Shortly after the incident, I confessed my sins to Dan and my husband, Paul. “I think I just lost my nice-human card,” I said.
“They have those?” Dan replied. I smiled.
Jayme came over minutes later, she’d found a chair. Just one. But it was enough. We moved the mountains of towels and clothes to the one chair. And soon after, the couple next to us departed. We had chairs. We had territory. It was ours. We had conquered. My lizard brain calmed.
Next, I took my turn in the wave pool monitoring the water intake and buoyancy of children. I let the waves soothe me. I held the hand of one of the little girls and tossed my son in the air just to hear him giggle. Soon, I was having fun.
I tried not to blame myself for being such a shrew to the boys who won the table-lottery. As Jayme pointed out, maybe yesterday in our table-triumph someone else was cursing us under his or her breath?
Practice and more practice.
Clearly, the lizard brain holds sway over us. It has a purpose, but it also holds us back. As aware as I am, as much as I KNEW I shouldn’t take my frustration out on these strangers, I couldn’t stop the words from falling out of my face.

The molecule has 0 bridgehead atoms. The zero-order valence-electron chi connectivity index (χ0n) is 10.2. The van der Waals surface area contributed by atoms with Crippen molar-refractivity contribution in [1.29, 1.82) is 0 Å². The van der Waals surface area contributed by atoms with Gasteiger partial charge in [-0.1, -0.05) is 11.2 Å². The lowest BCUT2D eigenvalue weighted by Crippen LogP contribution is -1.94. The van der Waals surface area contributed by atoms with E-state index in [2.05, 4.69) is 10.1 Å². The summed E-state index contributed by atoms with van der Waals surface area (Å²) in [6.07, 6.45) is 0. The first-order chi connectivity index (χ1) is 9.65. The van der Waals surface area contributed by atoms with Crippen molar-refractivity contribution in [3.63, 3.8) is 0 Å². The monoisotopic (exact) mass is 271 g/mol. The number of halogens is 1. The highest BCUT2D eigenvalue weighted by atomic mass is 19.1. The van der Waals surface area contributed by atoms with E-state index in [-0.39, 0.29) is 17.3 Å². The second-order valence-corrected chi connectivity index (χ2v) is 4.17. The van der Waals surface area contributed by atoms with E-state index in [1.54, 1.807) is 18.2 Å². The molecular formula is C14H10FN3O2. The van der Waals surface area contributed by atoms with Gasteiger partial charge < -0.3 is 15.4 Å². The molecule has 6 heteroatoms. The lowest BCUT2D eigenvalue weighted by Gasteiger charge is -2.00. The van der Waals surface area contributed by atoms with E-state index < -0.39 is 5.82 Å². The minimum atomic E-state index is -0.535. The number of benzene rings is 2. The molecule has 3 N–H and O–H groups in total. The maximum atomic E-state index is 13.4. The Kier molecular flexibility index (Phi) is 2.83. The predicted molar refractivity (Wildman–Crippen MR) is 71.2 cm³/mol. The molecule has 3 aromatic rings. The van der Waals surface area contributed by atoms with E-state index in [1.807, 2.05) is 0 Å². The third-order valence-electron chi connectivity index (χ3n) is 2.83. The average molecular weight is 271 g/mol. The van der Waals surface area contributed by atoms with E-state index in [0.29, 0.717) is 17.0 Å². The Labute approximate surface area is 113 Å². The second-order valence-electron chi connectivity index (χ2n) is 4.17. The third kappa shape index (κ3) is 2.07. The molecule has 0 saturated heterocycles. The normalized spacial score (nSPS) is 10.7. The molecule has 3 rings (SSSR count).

The neuroanatomists who, in 1954, described the limbic system may not have had a Wisconsin poolside adventure in mind. But, addictive behaviors and certain emotions are the purview of the lizard brain. “If one were to poll individuals about “unexplainable” behaviors, there would be a lot of stories. . . ,”writes Dr. Joseph Troncale in Psychology Today. “How many times have we done something that we said we would not do, eaten something that we said we would not eat, and said something that we said we would not say?”
But, Dr. Troncale points out,”Understanding this automatic behavior allows us to surrender to what we cannot control. It frees us to do the next right thing by staying in the present rather than worrying about the future or being shamed and experience guilt about the past. It takes practice. And more practice.”
Perhaps there’s a chance I can get my nice-human card back after all.
Your turn: What kinds of situations bring out your lizard brain? How do you deal with it?